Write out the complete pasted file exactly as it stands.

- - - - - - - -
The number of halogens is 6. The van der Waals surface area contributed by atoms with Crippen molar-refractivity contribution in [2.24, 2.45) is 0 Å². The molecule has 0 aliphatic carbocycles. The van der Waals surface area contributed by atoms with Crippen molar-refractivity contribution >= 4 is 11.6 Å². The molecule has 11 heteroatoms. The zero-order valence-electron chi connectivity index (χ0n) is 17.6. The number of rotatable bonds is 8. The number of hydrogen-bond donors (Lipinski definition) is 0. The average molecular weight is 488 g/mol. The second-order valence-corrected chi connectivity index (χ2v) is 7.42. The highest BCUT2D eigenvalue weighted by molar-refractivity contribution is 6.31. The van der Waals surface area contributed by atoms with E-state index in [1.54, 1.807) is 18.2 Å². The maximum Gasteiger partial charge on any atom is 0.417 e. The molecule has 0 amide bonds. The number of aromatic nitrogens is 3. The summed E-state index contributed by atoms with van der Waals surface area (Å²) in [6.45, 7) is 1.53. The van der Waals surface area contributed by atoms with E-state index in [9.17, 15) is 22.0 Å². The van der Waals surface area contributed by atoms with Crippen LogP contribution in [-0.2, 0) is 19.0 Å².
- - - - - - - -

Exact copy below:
The number of halogens is 6. The van der Waals surface area contributed by atoms with Crippen molar-refractivity contribution in [2.24, 2.45) is 0 Å². The molecule has 0 aliphatic carbocycles. The van der Waals surface area contributed by atoms with Crippen molar-refractivity contribution >= 4 is 11.6 Å². The molecule has 11 heteroatoms. The zero-order valence-electron chi connectivity index (χ0n) is 17.6. The number of rotatable bonds is 8. The number of hydrogen-bond donors (Lipinski definition) is 0. The average molecular weight is 488 g/mol. The second-order valence-corrected chi connectivity index (χ2v) is 7.42. The highest BCUT2D eigenvalue weighted by molar-refractivity contribution is 6.31. The van der Waals surface area contributed by atoms with E-state index in [1.54, 1.807) is 18.2 Å². The maximum Gasteiger partial charge on any atom is 0.417 e. The molecule has 0 amide bonds. The number of aromatic nitrogens is 3. The summed E-state index contributed by atoms with van der Waals surface area (Å²) in [6.45, 7) is 1.53. The van der Waals surface area contributed by atoms with E-state index in [9.17, 15) is 22.0 Å². The van der Waals surface area contributed by atoms with Crippen LogP contribution in [-0.2, 0) is 19.0 Å².